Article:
The orchestra’s first overseas trip occurred in June 1990 with an appearance in Japan at the Singapore Festival of Arts. Throughout the 1990s, the Houston Symphony toured Europe several times and returned to Japan. In October 2010, the orchestra journeyed to the United Kingdom to perform The Planets – An HD Odyssey to sold-out crowds in a seven-city tour. In June 2012, the Houston Symphony became the first-ever American orchestra to perform at the Annual Festival of the World’s Symphony Orchestras in Moscow, Russia, known as the highlight of the Moscow musical season.

In March 2018, Music Director Andrés Orozco-Estrada will take the Houston Symphony on a four-country, eight-city tour through some of Europe’s most prestigious concert halls and festivals. World-renowned violinist and three-time Grammy Award winner Hilary Hahn will join the Houston Symphony for all performances. The high-profile tour, which features concerts in Belgium, Germany, Poland and Austria, is Orozco-Estrada’s first international tour with the orchestra and the Houston Symphony’s first major European tour in more than 20 years.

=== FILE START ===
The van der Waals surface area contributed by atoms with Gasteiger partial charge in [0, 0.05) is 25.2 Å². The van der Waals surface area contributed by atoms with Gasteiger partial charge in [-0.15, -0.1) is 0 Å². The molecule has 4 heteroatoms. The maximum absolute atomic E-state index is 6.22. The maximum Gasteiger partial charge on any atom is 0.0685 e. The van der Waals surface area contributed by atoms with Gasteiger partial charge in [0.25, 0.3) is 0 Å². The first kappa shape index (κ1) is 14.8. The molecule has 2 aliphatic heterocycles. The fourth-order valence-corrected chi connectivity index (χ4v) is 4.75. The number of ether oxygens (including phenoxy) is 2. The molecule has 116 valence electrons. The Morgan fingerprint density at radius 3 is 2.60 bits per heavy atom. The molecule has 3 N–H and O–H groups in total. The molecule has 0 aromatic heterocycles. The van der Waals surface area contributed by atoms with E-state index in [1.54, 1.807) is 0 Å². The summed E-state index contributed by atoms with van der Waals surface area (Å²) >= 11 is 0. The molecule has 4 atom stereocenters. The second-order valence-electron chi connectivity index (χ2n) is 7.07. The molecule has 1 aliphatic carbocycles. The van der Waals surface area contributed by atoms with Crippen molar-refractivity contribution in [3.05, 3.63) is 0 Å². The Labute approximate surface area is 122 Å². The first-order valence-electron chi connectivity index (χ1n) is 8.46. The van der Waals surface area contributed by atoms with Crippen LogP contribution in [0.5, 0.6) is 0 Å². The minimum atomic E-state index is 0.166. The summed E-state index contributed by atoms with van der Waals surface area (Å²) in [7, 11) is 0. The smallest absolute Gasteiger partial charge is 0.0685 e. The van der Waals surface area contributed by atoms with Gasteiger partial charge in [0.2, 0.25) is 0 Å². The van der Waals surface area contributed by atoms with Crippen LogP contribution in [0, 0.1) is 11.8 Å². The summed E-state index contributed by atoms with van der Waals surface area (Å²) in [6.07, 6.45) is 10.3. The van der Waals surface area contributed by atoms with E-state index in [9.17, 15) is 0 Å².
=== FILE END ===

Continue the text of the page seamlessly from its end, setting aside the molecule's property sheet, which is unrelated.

In 1986, the Symphony commissioned more than 20 fanfares from American composers to commemorate Texas’ sesquicentennial. Unfortunately, in 2001, the fanfare scores – along with the majority of the contents in the Symphony’s music library – were destroyed in devastating floods caused by Tropical Storm Allison. Since 2001, the library’s holdings have returned to more than 2,300 catalogued items, including scores, sheet music and reference materials. The support from American Express and generous donations to the Focus on the Music campaign played a substantial role in restoring the library’s assets.